Jace worked for City Hall – another reason not to get caught pickpocketing – in the tax department. He actually enjoyed working on taxes, so it was a good fit for him. It also gave him potential “clients” for his family’s money because sometimes when he came across people who were struggling to pay taxes because of limited resources, he’d find them and sneak them enough money to help deal with at least the tax issue. Sweet of him, but sometimes I was worried he’d get caught using government resources to find individuals’ addresses and get in trouble for it. That was part of the reason I had asked Milo to keep tabs on the information flow at City Hall – basically, just keep an alert out for any mentions of Jace and make sure if anyone mentioned any suspicions, we were among the first to know.
Milo left next to catch his bus, grumbling as he did all the way out the door and likely the entire bus ride, if I knew my son.
That left Elyse, who still seemed to be in a poem fever and was writing frantically – at least on a sheet of paper this time.
I knew better than to interrupt her while she was like this, so when it was time for me to leave to get to work, I slipped out quietly and left her to her poem, hoping that when I came home, I wouldn’t find that she’d started writing all over the floor again. Or the walls. I’d repainted those more than enough times since Elyse moved in.
Ellen greeted me as I got to my office. “Hey, Tony! You look nice this morning. Hot date later?” She tried to smile at me coyly, but it was pretty much a big flop.
I gave her a polite smile that I gave all my subordinates. “Good morning, Ellen. Do you have the reports I asked for? Did the second precinct send in their statistics yet?”
She quickly shuffled around the mass of papers on her desk. “Yes, uh, they’re here somewhere – I’ll bring them in after you get settled, okay?”
I nodded my agreement and went inside my office.
The only reason Ellen got away with calling me Tony was because we’d both been here over 20 years and she’d known me since I started on the police force. Sometimes I wondered why she still bothered to flirt when I never gave her any encouragement, but maybe she just enjoyed flirting and didn’t actually care if I responded or not? Some people were like that, which was fine.
The reason I didn’t encourage her wasn’t that I didn’t like her. She was nice, but – she wasn’t her. The one who’d gotten away.
Technically, she hadn’t gotten away. I’d driven her away, something I regretted deeply and still caused a deep pang in my heart when I thought about it.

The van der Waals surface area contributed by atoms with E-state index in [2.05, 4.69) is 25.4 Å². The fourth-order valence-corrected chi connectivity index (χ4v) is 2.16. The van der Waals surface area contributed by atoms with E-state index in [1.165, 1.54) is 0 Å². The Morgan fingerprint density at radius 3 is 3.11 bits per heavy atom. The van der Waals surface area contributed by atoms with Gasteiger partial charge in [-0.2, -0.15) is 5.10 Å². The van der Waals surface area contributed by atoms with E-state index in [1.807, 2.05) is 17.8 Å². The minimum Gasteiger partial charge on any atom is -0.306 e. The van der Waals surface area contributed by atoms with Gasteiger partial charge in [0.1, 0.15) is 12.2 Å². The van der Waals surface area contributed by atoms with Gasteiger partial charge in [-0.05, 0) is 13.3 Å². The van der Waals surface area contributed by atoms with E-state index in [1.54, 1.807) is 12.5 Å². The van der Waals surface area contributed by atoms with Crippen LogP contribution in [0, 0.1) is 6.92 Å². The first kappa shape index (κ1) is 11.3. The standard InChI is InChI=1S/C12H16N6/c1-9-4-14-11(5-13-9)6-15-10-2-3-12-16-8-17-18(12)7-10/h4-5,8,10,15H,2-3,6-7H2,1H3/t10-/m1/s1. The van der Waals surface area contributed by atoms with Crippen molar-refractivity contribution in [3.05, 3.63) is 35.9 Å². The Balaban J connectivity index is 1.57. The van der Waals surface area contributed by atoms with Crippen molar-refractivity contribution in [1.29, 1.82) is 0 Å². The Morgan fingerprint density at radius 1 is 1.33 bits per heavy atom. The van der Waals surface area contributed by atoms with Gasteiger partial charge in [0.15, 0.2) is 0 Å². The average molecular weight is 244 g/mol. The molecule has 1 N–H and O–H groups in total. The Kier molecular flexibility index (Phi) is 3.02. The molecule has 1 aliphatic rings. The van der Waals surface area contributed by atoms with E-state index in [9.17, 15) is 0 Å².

I’d met her in high school and we’d become fast friends. She was a little shy and hesitant to trust, but she warmed up to me and we’d become good friends. I liked her. A lot. I just told myself that was all there was to it right up until she asked me out on a date. Then the little world I’d fashioned where we were just friends shattered apart and I couldn’t deny it anymore.
The problem was, she was human. She was a protected human, so she knew about the supernatural world, but that didn’t fix the main issue. Back then, I’d been convinced that dating a human was an awful idea, given that I would literally live centuries and humans, well, they just didn’t. It didn’t seem worth the heartbreak to me to date someone with that short of a lifespan. So I’d told her that, perhaps – no, doubtless – more bluntly than necessary, and then found myself deliberately avoiding her because I was ashamed of what I’d said and too young and stupid to just work up the courage to apologize to her. Next thing I knew, we’d graduated and gone different ways and I’d never seen her again.
I’d told myself at the time that it was fine, I’d get over it, find someone else. The problem was…I didn’t. It had been more than 60 years since then and I had never met anyone I liked half as much as her. Realizing now – far too late – that she’d likely been my soulmate and the only soulmate I’d ever found so far, I also realized that there was a large chance I would never find another relationship that had as much potential as that one. It was far too late for regrets, I knew that, but still, every time I thought of her, a pang hit my heart at my own stupidity and foolishness and I desperately wished I could go back in time and slap myself, then go and beg her to date me.
Because a human lifetime with her would have been worth it. Despite what my stupid teenage self thought, it totally would have been worth the pain of eventually losing her, just to have her for all those years. Instead, I’d spent my life alone until I’d started adopting kids out of sheer loneliness. I did love my kids – crazy as they were sometimes – but even they couldn’t stop the ache in my heart every time I thought of her.